Rapid developments in technology, coupled with the ever-increasing popularity of the Internet, have created new and exciting opportunities for E-Commerce companies. E-Companies have a unique advantage over their "bricks and mortar" competitors in that, through the Internet, they are able to largely do away with the need for a physical presence in target countries, thereby revolutionizing traditional sales structures, significantly reducing costs and gaining a distinct edge over their competitors.
The fact that most E-Commerce companies have not in the past, made any significant profits (many of them have in fact been operating at huge losses), coupled with the moratorium on new "internet taxes" announced by several of the world’s leading nations, has led to tax exposure and tax liabilities, if not altogether overlooked, then certainly not positioned at the forefront of most E-Commerce business strategies.
However, as the E-Commerce boom continues, as an increasing number of E-Companies start to realise profits, and as governments around the world begin to devise and formulate tax structures to bring these companies within the tax net, the advantages and motivation for incorporating in and operating out of a low direct tax jurisdiction, make excellent business sense for both the new start-up companies, as well as those established companies wishing to move all, or part, of their business to a low tax jurisdiction.
It must be emphasised that there are very few new E-Commerce tax rules and principles. Rather, existing tax rules are presently applied, largely by default, to E-Commerce.
Before simply "closing shop" and re-locating to a low direct tax jurisdiction, there are of course certain risks and considerations that require thorough evaluation and expert local guidance. Some of these include:
- Corporate structure
- Doing business within as opposed to with a country
- Branch or Agency and
- Permanent Establishment
- Withholding taxes
- Transfer Pricing
- Threat of revised criteria/rule changes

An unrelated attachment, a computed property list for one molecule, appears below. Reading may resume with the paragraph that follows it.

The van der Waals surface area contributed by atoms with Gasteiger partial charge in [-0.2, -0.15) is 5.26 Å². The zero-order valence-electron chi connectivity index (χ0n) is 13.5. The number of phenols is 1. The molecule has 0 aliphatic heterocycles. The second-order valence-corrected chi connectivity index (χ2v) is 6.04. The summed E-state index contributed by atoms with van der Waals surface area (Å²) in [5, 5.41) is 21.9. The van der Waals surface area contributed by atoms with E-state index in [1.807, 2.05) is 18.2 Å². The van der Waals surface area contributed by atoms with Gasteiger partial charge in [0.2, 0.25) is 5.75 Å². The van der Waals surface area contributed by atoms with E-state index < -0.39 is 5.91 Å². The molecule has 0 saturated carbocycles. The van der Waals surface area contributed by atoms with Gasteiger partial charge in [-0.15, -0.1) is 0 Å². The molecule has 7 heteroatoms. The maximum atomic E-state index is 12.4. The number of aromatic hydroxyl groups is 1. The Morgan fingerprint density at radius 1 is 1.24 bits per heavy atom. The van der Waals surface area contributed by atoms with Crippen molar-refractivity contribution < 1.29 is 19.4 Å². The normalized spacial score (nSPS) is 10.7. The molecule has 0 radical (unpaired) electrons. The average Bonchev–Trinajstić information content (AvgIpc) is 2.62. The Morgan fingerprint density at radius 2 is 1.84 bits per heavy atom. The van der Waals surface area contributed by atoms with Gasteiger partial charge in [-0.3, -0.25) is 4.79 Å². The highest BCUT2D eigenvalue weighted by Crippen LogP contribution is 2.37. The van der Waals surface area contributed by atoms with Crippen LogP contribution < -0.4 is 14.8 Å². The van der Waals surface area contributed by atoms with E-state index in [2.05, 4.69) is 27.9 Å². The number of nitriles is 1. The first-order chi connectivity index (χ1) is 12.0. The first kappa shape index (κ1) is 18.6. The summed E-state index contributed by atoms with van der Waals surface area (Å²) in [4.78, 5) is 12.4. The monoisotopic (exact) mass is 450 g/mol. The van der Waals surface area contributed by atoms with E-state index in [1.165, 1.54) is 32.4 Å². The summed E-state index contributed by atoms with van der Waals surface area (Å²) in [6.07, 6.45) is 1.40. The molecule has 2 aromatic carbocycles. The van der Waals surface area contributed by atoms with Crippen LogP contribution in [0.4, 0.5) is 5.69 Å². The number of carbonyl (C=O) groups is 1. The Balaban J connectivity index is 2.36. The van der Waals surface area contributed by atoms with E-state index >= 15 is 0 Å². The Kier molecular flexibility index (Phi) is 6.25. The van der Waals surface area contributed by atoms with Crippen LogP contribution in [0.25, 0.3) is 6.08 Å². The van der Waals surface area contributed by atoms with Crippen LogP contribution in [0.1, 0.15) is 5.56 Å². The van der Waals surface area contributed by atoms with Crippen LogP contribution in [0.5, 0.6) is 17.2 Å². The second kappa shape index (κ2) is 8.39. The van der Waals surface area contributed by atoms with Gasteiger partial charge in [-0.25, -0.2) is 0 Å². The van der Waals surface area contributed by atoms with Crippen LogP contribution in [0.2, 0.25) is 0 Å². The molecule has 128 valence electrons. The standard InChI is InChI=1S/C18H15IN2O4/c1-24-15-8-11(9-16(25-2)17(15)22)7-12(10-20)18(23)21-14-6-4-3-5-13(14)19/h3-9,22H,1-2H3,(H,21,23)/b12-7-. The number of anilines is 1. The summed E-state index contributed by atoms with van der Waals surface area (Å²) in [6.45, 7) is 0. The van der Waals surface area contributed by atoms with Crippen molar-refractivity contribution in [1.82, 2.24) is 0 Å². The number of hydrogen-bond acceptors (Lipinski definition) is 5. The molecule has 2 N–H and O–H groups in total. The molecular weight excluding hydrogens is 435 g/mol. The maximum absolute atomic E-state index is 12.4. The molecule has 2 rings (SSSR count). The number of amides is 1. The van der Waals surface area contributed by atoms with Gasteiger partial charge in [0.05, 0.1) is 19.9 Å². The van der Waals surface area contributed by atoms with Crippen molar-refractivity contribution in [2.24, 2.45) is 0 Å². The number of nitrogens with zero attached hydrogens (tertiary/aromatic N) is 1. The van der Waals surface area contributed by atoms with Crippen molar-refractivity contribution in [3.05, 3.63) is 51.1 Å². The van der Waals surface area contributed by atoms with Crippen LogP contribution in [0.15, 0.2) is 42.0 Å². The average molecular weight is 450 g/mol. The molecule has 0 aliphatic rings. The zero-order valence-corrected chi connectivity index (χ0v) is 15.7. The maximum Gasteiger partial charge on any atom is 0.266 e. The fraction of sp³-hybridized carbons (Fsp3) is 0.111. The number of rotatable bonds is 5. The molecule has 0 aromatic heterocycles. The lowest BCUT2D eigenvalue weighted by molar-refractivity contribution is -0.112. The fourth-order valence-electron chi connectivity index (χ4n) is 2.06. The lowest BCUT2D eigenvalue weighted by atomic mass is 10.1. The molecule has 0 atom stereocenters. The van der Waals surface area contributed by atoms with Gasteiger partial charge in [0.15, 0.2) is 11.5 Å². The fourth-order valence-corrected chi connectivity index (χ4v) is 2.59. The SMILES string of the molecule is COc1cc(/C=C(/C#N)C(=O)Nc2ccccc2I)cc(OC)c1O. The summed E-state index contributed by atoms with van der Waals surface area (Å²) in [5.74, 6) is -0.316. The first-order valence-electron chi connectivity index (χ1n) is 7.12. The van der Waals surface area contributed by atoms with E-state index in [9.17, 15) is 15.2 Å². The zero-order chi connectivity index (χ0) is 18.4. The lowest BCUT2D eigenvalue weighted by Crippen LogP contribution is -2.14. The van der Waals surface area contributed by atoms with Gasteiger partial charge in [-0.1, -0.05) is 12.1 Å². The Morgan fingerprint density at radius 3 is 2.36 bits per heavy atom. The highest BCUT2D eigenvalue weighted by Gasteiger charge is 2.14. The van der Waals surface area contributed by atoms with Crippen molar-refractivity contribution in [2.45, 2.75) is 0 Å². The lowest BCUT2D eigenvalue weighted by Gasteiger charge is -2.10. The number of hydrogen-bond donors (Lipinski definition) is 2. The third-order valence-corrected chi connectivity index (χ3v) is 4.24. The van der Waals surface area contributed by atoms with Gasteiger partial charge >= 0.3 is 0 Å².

Most of the world’s developed countries exercise their taxing rights by reference to the concepts of residence and source (ie the place where the economic activities giving rise to the profits occur.)
Companies are usually subject to corporation tax, charged in their country of residence, on profits from a trade or business, wherever those profits arise.
There are two main tests for establishing the residence of a company:
- the place of incorporation; and/or
- the place of management and control.
While it is fairly straightforward to establish where a company is incorporated - by way of reference to a country’s Companies Registry - it is not always easy to determine from which jurisdiction that same company is managed and controlled. And this can become particularly difficult in respect of E-commerce companies that often have more of a virtual presence than a physical one. Key factors in the determination of the place of management and control are:
- the location of directors and shareholders meetings
- the place where the major contracts are negotiated
- the place where a dominant person such as a managing director or influential shareholder resides
- the place where company policy is formulated
- the location of the company’s head office (not necessarily its registered office)
- the situation of the company’s statutory books and records
To avoid being charged tax in a high tax jurisdiction, it is not enough to simply incorporate the company in a low direct tax jurisdiction. The company, must in addition, be very careful not to be considered to be managed and controlled from a high tax jurisdiction, or it may be considered resident in the high tax jurisdiction and therefore liable to corporation tax, charged by that jurisdiction, on its international trade and business profits.
The E-Commerce company should also be cautious of being considered (through modern telecommunication equipment and the Internet) to be resident in multiple jurisdictions by the tax authorities of each of those jurisdictions, and therefore exposed to multiple tax liabilities.
Doing Business Within A Particular Country
Even if the company is considered resident in the low direct tax jurisdiction, it may still be exposed to source based taxation through its international transactions. The concept of source based taxation gives the country where the economic activities creating the profits occur, the right to levy taxes on the profits arising from trade in that country.